Sunday, August 1, 2010

A border encounter in Borneo

It was sometime in 1974, I think. Peter Rowles, an Australian driller and I were leaving Nunukan Island, off the East Coast of Borneo, working on a seismic exploration crew. If you have Google Earth you can find where we were camped. We were located about 3° 58’ 50.45” N, 117° 38' 17.87” E. Not long after our chartered taxi, a local boat with 3 40 HP Johnson outboard motors on the stern, left the island, we were intercepted by a steel-hulled Indonesian Navy boat containing several armed men. They escorted us to their ship, which was about a mile away. The “ship” was about the size of a torpedo boat. It was clear that it was an Indonesian Navy vessel because it had wet laundry hanging from the signal halyards where signal flags would normally be found.

Once aboard, we were taken to a cabin where two officers sat smoking and drinking coffee. We were offered coffee as is the custom of refined Indonesians. Eventually they got down to business. They wanted to know who we were, what we were doing so close to the Malaysian border and they demanded to see our passports, visas and police clearance papers. In our halting Indonesian, we attempted to answer their questions but we couldn’t produce any paperwork, because all of our documents were back at the base camp in the office safe. “A likely story,” their faces said as they glared at us skeptically.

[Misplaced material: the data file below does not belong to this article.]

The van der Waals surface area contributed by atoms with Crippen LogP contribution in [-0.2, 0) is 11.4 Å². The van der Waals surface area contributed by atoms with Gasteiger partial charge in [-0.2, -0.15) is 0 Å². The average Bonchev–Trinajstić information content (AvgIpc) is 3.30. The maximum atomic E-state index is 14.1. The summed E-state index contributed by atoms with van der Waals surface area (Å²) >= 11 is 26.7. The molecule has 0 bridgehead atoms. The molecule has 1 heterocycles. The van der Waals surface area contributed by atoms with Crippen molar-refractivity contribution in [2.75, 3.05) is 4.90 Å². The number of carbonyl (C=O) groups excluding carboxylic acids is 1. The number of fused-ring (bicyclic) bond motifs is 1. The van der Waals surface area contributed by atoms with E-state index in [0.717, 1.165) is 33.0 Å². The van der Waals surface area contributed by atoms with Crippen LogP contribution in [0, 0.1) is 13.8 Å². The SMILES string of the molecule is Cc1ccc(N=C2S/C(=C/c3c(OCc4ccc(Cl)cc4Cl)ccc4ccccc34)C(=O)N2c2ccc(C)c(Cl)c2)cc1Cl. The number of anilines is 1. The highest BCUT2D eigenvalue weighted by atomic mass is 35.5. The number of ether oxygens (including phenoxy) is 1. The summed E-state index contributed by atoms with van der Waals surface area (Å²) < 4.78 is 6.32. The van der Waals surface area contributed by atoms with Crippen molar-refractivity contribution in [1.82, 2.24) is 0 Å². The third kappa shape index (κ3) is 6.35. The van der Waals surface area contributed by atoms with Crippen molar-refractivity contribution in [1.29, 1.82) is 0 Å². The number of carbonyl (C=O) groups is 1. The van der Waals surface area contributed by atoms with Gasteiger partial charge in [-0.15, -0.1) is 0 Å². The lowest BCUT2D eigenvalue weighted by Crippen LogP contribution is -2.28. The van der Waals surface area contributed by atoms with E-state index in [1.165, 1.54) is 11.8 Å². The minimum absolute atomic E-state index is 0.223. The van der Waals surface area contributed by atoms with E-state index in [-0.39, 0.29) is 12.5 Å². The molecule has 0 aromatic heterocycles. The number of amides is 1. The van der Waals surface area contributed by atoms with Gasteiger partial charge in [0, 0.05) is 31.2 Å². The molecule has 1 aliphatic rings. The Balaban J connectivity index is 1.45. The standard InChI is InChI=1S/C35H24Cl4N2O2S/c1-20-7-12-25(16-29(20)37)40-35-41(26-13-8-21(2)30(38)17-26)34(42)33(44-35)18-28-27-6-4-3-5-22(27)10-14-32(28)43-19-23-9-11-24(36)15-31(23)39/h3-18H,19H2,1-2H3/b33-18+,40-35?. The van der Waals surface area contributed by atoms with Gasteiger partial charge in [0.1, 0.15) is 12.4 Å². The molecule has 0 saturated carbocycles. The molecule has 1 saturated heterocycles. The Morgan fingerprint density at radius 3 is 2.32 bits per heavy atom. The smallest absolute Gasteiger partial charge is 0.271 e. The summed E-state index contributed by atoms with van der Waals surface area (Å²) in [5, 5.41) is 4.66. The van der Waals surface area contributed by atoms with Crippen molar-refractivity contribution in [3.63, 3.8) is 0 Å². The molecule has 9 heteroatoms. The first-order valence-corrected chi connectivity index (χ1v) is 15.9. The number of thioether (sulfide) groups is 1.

What we didn’t do was call them pigs and racists. We didn’t say that we had a right to sneak into/out of Indonesia and that they could kiss our white, albeit rusty, behinds. No, such behavior is unacceptable outside the United States. Other countries have borders and authorities that enforce their immigration laws.

In our case back then, eventually they gave up any hope that they had nailed a couple of desperate criminals. They turned us loose. I left a fresh pack of cigarettes on the table when I got up to go—such courtesies were expected then, and probably still are.

We learned later that they went down to our camp, located a couple of our labor contractors, and shook them down for whatever they could get out of them. Such customs and practices were common then—and probably still are.

No comments:

Post a Comment